Question about Washing Machines
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Posted on Jan 02, 2017
This problem is commonly attributed to a water inlet valve that has become clogged with sediment or calcium deposits over time. If you live in an area that has hard water, or if you use well water, this is a common problem. You can remove the valve and attempt to clean it by soaking it in a 50/50 solution of distilled vinegar and water, or you can simply replace it all together. If you're going to go the route of removing the valve, it makes better sense to replace it, rather possibly having to repeat the steps again if cleaning the valve doesn't work. The following link explains how to access and replace one:
Replacement parts can be purchased at any of the following web sites:
I have found these sites to be reputable and provide great service. Prices differ between them, so shop and compare. If you do not wish to order parts on line, look up the part numbers on the Sears site and check with your nearest appliance parts retailer. These is a common part that may be commonly found in their in-store inventory. The average cost is about $30 - $35.
If you DO wish to attempt to clean the valve to save some money, submerge the valve in a 50/50 solution of distilled vinegar and hot water for about 30 minutes and flush with clean water. DO NOT submerge the electrical connections.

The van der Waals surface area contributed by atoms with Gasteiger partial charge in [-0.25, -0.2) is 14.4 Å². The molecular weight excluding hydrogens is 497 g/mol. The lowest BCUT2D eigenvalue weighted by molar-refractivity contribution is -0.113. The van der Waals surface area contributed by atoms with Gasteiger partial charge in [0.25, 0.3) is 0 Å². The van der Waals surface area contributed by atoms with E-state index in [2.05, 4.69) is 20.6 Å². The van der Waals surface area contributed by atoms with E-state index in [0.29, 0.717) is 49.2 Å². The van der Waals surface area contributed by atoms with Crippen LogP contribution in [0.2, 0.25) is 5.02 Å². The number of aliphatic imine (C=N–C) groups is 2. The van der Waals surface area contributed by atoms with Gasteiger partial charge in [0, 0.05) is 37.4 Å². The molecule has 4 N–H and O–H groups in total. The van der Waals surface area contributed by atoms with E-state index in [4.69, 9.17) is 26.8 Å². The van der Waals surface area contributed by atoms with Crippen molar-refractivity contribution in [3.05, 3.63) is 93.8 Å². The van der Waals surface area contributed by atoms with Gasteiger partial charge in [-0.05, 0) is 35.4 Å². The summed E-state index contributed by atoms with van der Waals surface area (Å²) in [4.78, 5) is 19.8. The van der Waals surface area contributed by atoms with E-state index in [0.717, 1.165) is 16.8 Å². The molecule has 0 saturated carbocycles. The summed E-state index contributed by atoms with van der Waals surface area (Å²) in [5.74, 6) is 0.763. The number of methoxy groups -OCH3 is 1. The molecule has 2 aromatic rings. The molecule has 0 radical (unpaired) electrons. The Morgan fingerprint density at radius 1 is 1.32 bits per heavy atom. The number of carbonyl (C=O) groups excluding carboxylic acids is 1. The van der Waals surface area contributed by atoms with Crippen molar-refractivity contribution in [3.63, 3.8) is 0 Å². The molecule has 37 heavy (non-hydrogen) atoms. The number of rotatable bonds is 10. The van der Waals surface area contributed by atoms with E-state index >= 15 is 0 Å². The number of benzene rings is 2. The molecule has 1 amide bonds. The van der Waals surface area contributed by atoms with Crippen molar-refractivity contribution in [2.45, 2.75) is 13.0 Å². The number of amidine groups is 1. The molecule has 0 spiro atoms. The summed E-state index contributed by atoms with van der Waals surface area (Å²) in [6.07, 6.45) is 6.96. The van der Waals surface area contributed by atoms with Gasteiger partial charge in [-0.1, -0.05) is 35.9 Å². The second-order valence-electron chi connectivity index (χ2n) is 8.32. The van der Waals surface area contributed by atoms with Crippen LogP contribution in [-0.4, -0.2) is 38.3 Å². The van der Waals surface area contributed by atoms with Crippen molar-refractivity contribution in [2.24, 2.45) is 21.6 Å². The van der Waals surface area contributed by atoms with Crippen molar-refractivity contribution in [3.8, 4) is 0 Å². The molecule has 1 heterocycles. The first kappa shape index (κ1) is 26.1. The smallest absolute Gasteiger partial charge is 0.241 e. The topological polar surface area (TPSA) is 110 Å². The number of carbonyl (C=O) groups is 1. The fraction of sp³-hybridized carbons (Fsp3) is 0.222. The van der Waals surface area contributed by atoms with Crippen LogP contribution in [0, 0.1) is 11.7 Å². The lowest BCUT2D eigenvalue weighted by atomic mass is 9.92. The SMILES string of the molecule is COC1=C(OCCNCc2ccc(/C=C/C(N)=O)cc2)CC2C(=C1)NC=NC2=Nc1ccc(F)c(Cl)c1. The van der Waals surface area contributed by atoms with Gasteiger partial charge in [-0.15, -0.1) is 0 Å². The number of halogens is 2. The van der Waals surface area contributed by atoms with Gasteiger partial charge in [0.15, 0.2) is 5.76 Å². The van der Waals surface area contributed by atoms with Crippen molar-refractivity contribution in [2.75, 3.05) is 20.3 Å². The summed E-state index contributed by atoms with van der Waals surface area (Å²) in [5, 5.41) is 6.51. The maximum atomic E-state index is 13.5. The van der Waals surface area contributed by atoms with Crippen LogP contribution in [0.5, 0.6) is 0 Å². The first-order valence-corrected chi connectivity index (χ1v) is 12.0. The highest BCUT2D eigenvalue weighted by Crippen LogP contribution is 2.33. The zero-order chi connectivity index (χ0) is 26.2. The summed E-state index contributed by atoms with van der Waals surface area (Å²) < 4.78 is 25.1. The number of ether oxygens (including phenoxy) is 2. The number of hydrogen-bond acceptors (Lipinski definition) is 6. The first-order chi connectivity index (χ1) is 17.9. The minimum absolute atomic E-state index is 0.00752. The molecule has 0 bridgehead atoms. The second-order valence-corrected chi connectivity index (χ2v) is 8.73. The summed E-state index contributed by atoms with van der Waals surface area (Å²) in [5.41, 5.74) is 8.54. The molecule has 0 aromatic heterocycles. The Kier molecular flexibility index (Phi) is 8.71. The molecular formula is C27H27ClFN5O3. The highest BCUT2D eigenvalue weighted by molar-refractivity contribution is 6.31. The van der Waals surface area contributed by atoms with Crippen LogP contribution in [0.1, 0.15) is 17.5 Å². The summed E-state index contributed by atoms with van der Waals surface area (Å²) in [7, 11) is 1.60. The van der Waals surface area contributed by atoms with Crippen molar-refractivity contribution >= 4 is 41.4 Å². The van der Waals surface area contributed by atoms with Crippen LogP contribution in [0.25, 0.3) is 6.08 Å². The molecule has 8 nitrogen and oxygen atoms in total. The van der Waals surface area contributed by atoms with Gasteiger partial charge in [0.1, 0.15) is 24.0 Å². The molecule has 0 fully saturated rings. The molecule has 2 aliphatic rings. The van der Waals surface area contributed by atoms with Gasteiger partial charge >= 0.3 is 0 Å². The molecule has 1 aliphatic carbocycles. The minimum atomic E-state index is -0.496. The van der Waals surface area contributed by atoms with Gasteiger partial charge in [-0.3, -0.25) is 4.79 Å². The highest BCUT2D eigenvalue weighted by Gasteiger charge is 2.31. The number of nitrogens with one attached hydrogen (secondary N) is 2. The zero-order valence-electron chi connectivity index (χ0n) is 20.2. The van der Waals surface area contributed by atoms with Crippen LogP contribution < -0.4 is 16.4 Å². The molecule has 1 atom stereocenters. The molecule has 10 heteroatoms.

You may also try any number of calcium, lime and scale removers on the market. CLR comes to mind as a good product, but use in a well ventilated area. It has some very strong fumes.
If you have any questions, please post back with your MODEL NUMBER and let me know. I hope this helps you.
Posted on Mar 18, 2010
Testimonial: "Great advice. I will follow your clear and easy steps. Sounds like one or the other solution will be fine."
On an older model washer, you probably have a bad water valve. (hot water solenoid coil electrically " open ") Newer models, now there's a can of worms. Some models use thermistatically controled water valves to limit water temps, so you may not be able to get true hot water. Also, if you are checking the temp as the machine fills, some models will only fill with cold if the lid is open. (safety feature) The only way to see what is really going on is to fill the machine with cold and use a thermometer to check the water temp, then, pump that out and fill (with the lid closed) with hot and check to see if that temp is higher. As stated previously, water temp may not really be " HOT " but may be warmer than " COLD ". That may be as good as you will be able to do, as all manufacturers are trying to reduce energy consumption. Thank your government.
Posted on Jan 21, 2010
Tips for a great answer:
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